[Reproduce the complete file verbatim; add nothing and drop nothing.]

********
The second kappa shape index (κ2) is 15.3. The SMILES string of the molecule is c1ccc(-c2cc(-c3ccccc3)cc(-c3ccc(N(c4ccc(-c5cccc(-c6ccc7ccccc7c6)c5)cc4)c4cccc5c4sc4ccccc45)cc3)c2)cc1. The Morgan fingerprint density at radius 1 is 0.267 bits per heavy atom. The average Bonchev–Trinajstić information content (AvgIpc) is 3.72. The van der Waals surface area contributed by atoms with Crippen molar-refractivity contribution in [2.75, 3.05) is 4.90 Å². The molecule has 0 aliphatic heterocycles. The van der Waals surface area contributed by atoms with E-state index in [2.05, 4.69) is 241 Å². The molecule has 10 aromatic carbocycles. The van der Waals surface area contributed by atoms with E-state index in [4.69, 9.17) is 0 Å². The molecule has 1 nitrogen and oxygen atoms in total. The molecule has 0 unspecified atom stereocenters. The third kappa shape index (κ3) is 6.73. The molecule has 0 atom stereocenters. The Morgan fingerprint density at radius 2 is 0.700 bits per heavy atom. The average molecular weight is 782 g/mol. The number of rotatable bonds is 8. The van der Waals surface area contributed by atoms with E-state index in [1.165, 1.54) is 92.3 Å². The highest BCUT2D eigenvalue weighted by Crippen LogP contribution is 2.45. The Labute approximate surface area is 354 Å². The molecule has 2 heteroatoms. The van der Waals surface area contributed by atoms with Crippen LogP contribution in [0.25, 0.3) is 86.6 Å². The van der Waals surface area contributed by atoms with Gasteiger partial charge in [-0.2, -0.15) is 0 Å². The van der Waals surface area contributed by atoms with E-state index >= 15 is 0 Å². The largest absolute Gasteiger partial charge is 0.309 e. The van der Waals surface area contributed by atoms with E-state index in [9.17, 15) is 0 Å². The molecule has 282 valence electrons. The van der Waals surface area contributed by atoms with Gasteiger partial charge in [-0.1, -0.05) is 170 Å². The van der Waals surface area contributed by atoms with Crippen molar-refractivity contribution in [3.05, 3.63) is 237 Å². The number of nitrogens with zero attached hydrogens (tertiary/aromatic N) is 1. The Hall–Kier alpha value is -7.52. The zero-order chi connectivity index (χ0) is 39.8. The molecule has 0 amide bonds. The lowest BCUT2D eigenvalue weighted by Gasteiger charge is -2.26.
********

The second kappa shape index (κ2) is 15.3. The SMILES string of the molecule is c1ccc(-c2cc(-c3ccccc3)cc(-c3ccc(N(c4ccc(-c5cccc(-c6ccc7ccccc7c6)c5)cc4)c4cccc5c4sc4ccccc45)cc3)c2)cc1. The Morgan fingerprint density at radius 1 is 0.267 bits per heavy atom. The average Bonchev–Trinajstić information content (AvgIpc) is 3.72. The van der Waals surface area contributed by atoms with Crippen molar-refractivity contribution in [2.75, 3.05) is 4.90 Å². The molecule has 0 aliphatic heterocycles. The van der Waals surface area contributed by atoms with E-state index in [2.05, 4.69) is 241 Å². The molecule has 10 aromatic carbocycles. The van der Waals surface area contributed by atoms with E-state index in [4.69, 9.17) is 0 Å². The molecule has 1 nitrogen and oxygen atoms in total. The molecule has 0 unspecified atom stereocenters. The third kappa shape index (κ3) is 6.73. The molecule has 0 atom stereocenters. The Morgan fingerprint density at radius 2 is 0.700 bits per heavy atom. The average molecular weight is 782 g/mol. The number of rotatable bonds is 8. The van der Waals surface area contributed by atoms with E-state index in [1.165, 1.54) is 92.3 Å². The highest BCUT2D eigenvalue weighted by Crippen LogP contribution is 2.45. The Labute approximate surface area is 354 Å². The molecule has 2 heteroatoms. The van der Waals surface area contributed by atoms with Crippen LogP contribution in [0.25, 0.3) is 86.6 Å². The van der Waals surface area contributed by atoms with Gasteiger partial charge in [-0.2, -0.15) is 0 Å². The van der Waals surface area contributed by atoms with E-state index >= 15 is 0 Å². The largest absolute Gasteiger partial charge is 0.309 e. The van der Waals surface area contributed by atoms with E-state index in [9.17, 15) is 0 Å². The molecule has 282 valence electrons. The van der Waals surface area contributed by atoms with Gasteiger partial charge in [-0.1, -0.05) is 170 Å². The van der Waals surface area contributed by atoms with Crippen molar-refractivity contribution in [3.05, 3.63) is 237 Å². The number of nitrogens with zero attached hydrogens (tertiary/aromatic N) is 1. The Hall–Kier alpha value is -7.52. The zero-order chi connectivity index (χ0) is 39.8. The molecule has 0 amide bonds. The lowest BCUT2D eigenvalue weighted by Gasteiger charge is -2.26.